Clania ignobilis (Walker, 1869)
Faggot Case Moth
(one synonym : Eumeta ernesti Heylaerts, 1885)
Don Herbison-Evans
Stella Crossley

Clania ignobilis
(Specimen: courtesy of the Macleay Museum, University of Sydney)

These Caterpillars live and pupate in a silken case. to which they attach twigs parallel to the axis of the case. Ian Common notes that the larval case of this species has all the attached twigs of uniform length, except for one or sometimes two or three twigs which are cut longer than the others. However John O. Westwood illustrates the case of Clania lewinii as having this feature.

Clania ignobilis
(Photo: courtesy of Vanessa, Tasmania)

The caterpillars normally only protrude the head and thorax out of the case, as these are covered in a hard skin that is coloured in a light and dark brown pattern. The soft abdomen is kept inside the protective case.

Clania ignobilis
(Photo: courtesy of Patricia Gurry, Perth, Western Australia)

The caterpillars seem to prefer feeding on plants in MYRTACEAE such as

  • Gum Trees ( Eucalyptus species ), and
  • Apple Guava ( Psidium guajava ),

    but they have been reported on plants in other families including

  • Australian Cypress ( Callitris species, CUPRESSACEAE ),
  • Monterey Cypress ( Hesperocyparis macrocarpa, CUPRESSACEAE ),
  • Pine ( Pinus species, PINACEAE ),

    and in 2017 were reported to be at pest levels in Melbourne on

  • Silver Birch ( Betula pendula, BETULACEAE ).

    Clania ignobilis
    empty pupal shell inside case
    (Photo: courtesy of Heather Jordan, Ainslie, Australian Capital Territory)

    The case can grow to a length of up to 5 cms.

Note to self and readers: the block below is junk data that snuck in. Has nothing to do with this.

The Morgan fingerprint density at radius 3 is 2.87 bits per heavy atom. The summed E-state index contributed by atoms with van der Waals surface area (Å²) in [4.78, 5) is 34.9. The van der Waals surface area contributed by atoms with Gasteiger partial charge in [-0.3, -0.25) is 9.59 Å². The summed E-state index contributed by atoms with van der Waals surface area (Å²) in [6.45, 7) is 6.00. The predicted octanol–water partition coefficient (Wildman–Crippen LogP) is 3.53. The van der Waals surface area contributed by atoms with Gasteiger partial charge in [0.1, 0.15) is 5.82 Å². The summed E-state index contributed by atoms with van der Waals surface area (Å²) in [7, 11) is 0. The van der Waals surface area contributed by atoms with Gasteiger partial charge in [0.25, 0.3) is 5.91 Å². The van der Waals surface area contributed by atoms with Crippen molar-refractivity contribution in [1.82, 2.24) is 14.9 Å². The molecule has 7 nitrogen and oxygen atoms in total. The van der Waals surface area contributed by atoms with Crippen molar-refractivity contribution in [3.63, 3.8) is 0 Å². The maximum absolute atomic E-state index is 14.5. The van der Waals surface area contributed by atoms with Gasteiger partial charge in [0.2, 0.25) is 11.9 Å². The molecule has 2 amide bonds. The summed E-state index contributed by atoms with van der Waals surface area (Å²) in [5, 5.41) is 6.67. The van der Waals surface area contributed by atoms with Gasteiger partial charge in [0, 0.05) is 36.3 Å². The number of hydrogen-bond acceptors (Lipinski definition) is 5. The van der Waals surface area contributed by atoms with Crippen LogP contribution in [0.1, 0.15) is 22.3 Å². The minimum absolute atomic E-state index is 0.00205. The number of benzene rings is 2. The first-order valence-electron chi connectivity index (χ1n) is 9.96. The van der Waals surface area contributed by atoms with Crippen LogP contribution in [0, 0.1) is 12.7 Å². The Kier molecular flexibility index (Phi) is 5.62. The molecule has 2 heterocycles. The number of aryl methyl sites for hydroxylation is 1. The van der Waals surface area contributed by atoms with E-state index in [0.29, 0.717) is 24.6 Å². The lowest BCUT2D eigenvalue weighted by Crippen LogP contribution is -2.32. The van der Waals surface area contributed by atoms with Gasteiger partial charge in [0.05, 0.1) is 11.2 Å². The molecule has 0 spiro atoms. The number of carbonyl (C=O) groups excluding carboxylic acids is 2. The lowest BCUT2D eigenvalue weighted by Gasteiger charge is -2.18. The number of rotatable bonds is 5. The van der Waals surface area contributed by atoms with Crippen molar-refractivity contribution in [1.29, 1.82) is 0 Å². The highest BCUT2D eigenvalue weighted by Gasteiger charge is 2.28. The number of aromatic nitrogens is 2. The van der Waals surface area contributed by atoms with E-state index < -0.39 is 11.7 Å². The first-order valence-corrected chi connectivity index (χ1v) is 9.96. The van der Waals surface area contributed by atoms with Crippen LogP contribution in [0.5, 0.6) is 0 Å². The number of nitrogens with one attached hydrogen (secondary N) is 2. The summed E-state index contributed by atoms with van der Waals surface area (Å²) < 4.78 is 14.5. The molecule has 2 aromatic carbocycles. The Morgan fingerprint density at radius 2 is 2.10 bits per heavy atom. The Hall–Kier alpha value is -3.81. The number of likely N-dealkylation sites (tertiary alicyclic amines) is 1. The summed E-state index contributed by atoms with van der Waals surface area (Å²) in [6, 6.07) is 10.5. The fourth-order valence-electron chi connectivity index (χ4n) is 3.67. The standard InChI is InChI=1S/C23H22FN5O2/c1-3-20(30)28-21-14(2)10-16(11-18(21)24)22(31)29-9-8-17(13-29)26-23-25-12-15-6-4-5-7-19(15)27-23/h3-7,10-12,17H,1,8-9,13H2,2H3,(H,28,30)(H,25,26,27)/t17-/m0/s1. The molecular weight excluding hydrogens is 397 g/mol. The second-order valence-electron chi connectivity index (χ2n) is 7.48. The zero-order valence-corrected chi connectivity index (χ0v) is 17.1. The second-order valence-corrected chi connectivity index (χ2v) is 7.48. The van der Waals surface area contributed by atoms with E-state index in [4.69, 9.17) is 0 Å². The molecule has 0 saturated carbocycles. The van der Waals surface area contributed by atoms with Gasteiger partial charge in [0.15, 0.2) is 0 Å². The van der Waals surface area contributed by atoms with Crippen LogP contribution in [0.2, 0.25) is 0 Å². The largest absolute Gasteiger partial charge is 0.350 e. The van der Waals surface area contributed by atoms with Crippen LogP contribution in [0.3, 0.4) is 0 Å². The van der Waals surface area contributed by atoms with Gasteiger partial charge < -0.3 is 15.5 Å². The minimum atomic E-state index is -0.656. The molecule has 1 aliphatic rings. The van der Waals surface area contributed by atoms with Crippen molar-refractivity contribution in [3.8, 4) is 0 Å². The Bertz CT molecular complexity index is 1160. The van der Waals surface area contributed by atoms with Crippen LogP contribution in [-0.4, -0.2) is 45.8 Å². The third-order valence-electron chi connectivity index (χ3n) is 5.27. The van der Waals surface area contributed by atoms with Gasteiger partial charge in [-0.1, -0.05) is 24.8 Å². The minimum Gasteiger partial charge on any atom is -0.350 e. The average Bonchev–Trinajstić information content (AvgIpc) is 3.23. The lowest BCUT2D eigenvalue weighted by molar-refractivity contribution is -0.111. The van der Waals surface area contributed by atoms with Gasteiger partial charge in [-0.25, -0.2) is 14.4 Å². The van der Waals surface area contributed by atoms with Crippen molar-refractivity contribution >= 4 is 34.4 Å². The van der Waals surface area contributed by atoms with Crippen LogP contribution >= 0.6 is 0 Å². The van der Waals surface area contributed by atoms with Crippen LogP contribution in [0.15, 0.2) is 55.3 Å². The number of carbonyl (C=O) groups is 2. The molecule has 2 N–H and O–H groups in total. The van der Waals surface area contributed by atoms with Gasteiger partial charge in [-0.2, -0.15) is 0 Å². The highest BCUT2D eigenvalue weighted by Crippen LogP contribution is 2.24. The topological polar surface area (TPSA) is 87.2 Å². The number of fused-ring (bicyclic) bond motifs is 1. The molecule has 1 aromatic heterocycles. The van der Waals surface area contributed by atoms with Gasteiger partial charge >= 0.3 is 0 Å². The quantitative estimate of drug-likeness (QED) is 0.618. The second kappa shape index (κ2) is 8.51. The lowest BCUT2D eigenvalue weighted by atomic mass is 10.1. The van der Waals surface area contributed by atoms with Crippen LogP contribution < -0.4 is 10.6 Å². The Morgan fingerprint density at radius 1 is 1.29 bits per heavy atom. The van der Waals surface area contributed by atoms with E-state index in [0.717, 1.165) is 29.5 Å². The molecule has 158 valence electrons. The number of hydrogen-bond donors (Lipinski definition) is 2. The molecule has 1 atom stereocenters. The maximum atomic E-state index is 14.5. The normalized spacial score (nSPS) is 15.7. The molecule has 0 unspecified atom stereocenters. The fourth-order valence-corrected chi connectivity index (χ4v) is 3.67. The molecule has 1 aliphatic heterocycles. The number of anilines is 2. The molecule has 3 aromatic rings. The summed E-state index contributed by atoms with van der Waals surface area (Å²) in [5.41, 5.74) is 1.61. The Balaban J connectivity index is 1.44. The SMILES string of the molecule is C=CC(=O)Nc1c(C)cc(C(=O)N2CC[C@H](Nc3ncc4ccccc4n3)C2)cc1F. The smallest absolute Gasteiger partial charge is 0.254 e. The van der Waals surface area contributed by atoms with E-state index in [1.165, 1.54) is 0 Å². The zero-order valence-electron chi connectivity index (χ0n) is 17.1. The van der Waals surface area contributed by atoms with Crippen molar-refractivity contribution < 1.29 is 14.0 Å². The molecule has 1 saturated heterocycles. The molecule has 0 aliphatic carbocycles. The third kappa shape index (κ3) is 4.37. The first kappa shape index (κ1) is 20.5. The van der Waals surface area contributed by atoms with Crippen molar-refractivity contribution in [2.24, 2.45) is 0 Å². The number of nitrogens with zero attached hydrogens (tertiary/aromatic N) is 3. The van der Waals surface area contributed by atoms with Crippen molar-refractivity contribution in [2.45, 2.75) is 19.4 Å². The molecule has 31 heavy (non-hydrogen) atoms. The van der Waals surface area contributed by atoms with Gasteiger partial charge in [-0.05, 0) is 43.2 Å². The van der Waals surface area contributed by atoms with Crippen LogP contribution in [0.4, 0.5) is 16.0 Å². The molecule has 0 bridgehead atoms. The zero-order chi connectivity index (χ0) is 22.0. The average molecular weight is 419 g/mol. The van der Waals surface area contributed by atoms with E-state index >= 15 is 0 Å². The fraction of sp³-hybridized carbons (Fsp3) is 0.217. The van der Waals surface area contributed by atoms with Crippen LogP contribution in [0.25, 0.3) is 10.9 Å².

Clania ignobilis
    (Photo: courtesy of Donald Hobern, Blackheath, New South Wales)

    The adult male has translucent grey wings, with a wingspan of about 3 cms. The wings easily lose their scales.

    Clania ignobilis
    (Photo: courtesy of Ian Baird, O'Connor, Australian Capital Territory)

    The males have a small white tuft at the base of each forewing. The hindwings have sinuous margins. The head, thorax, and abdomen are hairy, and vary from brown to black.

    Clania ignobilis
    (Photo: courtesy of CSIRO/BIO Photography Group, Centre for Biodiversity Genomics, University of Guelph)

    The male moth has a long prehensile abdomen, which is used to fertilise a female inside her case.

    The female is wingless and does not even have six true legs. She looks like a tubby off-white grub, with an off-white head. She has a length of about 7 mm. She stays inside the case, and is fertilised by a male inserting the tip of his abdomen into the anal end of the case.

    The species is found over much of Australia, including

  • Queensland,
  • New South Wales,
  • Australian Capital Territory,
  • Victoria,
  • Tasmania,
  • South Australia, and
  • Western Australia.

    The species is attacked by a parasitic fly that lays eggs on the foodplant of the caterpillar, which are ingested and hatch inside the caterpillar.

    Clania ignobilis
    case opened to show pupa of parasitic fly
    (Photo: copyright of Brett and Marie Smith, at the Ellura Sanctuary, South Australia)

    Further reading :

    Ian F.B. Common,
    Moths of Australia,
    Melbourne University Press, 1990, fig. 19.7, p. 179.

    Peter B. McQuillan, Jan A. Forrest, David Keane, & Roger Grund,
    Caterpillars, moths, and their plants of Southern Australia,
    Butterfly Conservation South Australia Inc., Adelaide (2019), p. 40.

    Buck Richardson,
    Tropical Queensland Wildlife from Dusk to Dawn Science and Art,
    LeapFrogOz, Kuranda, 2015, p. 184.

    Francis Walker,
    Characters of undescribed Lepidoptera Heterocera,
    E.W. Janson, London (1869), p. 67, No. 7.

    Australian Butterflies
    Australian Moths

    (updated 14 January 2013, 12 July 2023)